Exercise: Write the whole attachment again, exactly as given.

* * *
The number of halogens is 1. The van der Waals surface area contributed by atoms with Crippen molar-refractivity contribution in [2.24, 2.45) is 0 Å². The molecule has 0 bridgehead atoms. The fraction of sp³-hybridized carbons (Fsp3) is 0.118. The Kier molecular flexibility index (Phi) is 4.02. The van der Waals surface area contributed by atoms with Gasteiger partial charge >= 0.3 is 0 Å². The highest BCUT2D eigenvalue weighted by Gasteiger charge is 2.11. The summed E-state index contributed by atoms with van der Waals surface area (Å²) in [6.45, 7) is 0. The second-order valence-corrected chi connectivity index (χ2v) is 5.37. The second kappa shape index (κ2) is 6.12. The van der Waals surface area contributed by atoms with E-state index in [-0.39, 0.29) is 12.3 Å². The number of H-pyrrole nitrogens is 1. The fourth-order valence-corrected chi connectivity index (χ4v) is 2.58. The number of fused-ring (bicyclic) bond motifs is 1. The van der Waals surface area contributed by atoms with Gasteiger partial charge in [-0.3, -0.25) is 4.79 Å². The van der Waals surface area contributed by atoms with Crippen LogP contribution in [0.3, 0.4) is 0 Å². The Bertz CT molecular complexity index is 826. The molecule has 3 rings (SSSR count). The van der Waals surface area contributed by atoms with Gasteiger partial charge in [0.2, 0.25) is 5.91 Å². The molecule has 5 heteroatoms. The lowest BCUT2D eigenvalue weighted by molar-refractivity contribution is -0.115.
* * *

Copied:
The number of halogens is 1. The van der Waals surface area contributed by atoms with Crippen molar-refractivity contribution in [2.24, 2.45) is 0 Å². The molecule has 0 bridgehead atoms. The fraction of sp³-hybridized carbons (Fsp3) is 0.118. The Kier molecular flexibility index (Phi) is 4.02. The van der Waals surface area contributed by atoms with Gasteiger partial charge >= 0.3 is 0 Å². The highest BCUT2D eigenvalue weighted by Gasteiger charge is 2.11. The summed E-state index contributed by atoms with van der Waals surface area (Å²) in [6.45, 7) is 0. The second-order valence-corrected chi connectivity index (χ2v) is 5.37. The second kappa shape index (κ2) is 6.12. The van der Waals surface area contributed by atoms with E-state index in [-0.39, 0.29) is 12.3 Å². The number of H-pyrrole nitrogens is 1. The fourth-order valence-corrected chi connectivity index (χ4v) is 2.58. The number of fused-ring (bicyclic) bond motifs is 1. The van der Waals surface area contributed by atoms with Gasteiger partial charge in [-0.3, -0.25) is 4.79 Å². The van der Waals surface area contributed by atoms with Crippen LogP contribution in [0.3, 0.4) is 0 Å². The Bertz CT molecular complexity index is 826. The molecule has 3 rings (SSSR count). The van der Waals surface area contributed by atoms with Gasteiger partial charge in [0.2, 0.25) is 5.91 Å². The molecule has 5 heteroatoms. The lowest BCUT2D eigenvalue weighted by molar-refractivity contribution is -0.115.